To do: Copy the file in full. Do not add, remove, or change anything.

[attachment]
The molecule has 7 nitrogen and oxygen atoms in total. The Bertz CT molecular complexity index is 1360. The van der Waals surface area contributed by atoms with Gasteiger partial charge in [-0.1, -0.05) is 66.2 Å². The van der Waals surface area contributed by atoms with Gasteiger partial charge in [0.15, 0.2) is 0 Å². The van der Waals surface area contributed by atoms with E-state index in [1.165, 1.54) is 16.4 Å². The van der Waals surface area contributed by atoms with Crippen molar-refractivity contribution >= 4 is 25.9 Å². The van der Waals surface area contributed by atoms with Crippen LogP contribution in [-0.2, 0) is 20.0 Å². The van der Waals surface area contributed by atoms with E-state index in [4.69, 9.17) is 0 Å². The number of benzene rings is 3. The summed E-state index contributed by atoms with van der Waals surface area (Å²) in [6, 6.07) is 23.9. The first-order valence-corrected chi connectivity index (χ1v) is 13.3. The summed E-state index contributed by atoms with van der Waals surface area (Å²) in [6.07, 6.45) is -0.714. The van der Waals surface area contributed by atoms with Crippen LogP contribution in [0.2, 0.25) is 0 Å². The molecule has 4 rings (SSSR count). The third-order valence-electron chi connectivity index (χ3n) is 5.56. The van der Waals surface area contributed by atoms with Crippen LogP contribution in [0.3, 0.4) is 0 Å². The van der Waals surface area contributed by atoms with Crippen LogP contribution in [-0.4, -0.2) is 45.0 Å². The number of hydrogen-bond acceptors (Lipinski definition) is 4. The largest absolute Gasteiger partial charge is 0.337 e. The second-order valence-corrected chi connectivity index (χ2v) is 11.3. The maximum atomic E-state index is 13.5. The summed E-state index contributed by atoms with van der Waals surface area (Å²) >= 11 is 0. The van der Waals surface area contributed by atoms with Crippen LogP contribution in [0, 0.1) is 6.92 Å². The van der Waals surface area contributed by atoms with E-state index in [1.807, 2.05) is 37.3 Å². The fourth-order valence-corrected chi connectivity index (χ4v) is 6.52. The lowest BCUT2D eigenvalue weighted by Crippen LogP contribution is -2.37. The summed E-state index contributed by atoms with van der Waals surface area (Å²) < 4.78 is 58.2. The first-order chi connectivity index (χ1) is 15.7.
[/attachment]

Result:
The molecule has 7 nitrogen and oxygen atoms in total. The Bertz CT molecular complexity index is 1360. The van der Waals surface area contributed by atoms with Gasteiger partial charge in [-0.1, -0.05) is 66.2 Å². The van der Waals surface area contributed by atoms with Gasteiger partial charge in [0.15, 0.2) is 0 Å². The van der Waals surface area contributed by atoms with E-state index in [1.165, 1.54) is 16.4 Å². The van der Waals surface area contributed by atoms with Crippen molar-refractivity contribution >= 4 is 25.9 Å². The van der Waals surface area contributed by atoms with Crippen LogP contribution in [-0.2, 0) is 20.0 Å². The van der Waals surface area contributed by atoms with E-state index in [4.69, 9.17) is 0 Å². The number of benzene rings is 3. The summed E-state index contributed by atoms with van der Waals surface area (Å²) in [6, 6.07) is 23.9. The first-order valence-corrected chi connectivity index (χ1v) is 13.3. The summed E-state index contributed by atoms with van der Waals surface area (Å²) in [6.07, 6.45) is -0.714. The van der Waals surface area contributed by atoms with Crippen LogP contribution in [0.2, 0.25) is 0 Å². The molecule has 4 rings (SSSR count). The third-order valence-electron chi connectivity index (χ3n) is 5.56. The van der Waals surface area contributed by atoms with Crippen LogP contribution in [0.3, 0.4) is 0 Å². The van der Waals surface area contributed by atoms with Crippen LogP contribution in [-0.4, -0.2) is 45.0 Å². The number of hydrogen-bond acceptors (Lipinski definition) is 4. The largest absolute Gasteiger partial charge is 0.337 e. The second-order valence-corrected chi connectivity index (χ2v) is 11.3. The maximum atomic E-state index is 13.5. The summed E-state index contributed by atoms with van der Waals surface area (Å²) >= 11 is 0. The van der Waals surface area contributed by atoms with Crippen LogP contribution in [0, 0.1) is 6.92 Å². The van der Waals surface area contributed by atoms with E-state index in [1.807, 2.05) is 37.3 Å². The fourth-order valence-corrected chi connectivity index (χ4v) is 6.52. The lowest BCUT2D eigenvalue weighted by Crippen LogP contribution is -2.37. The summed E-state index contributed by atoms with van der Waals surface area (Å²) < 4.78 is 58.2. The first-order chi connectivity index (χ1) is 15.7.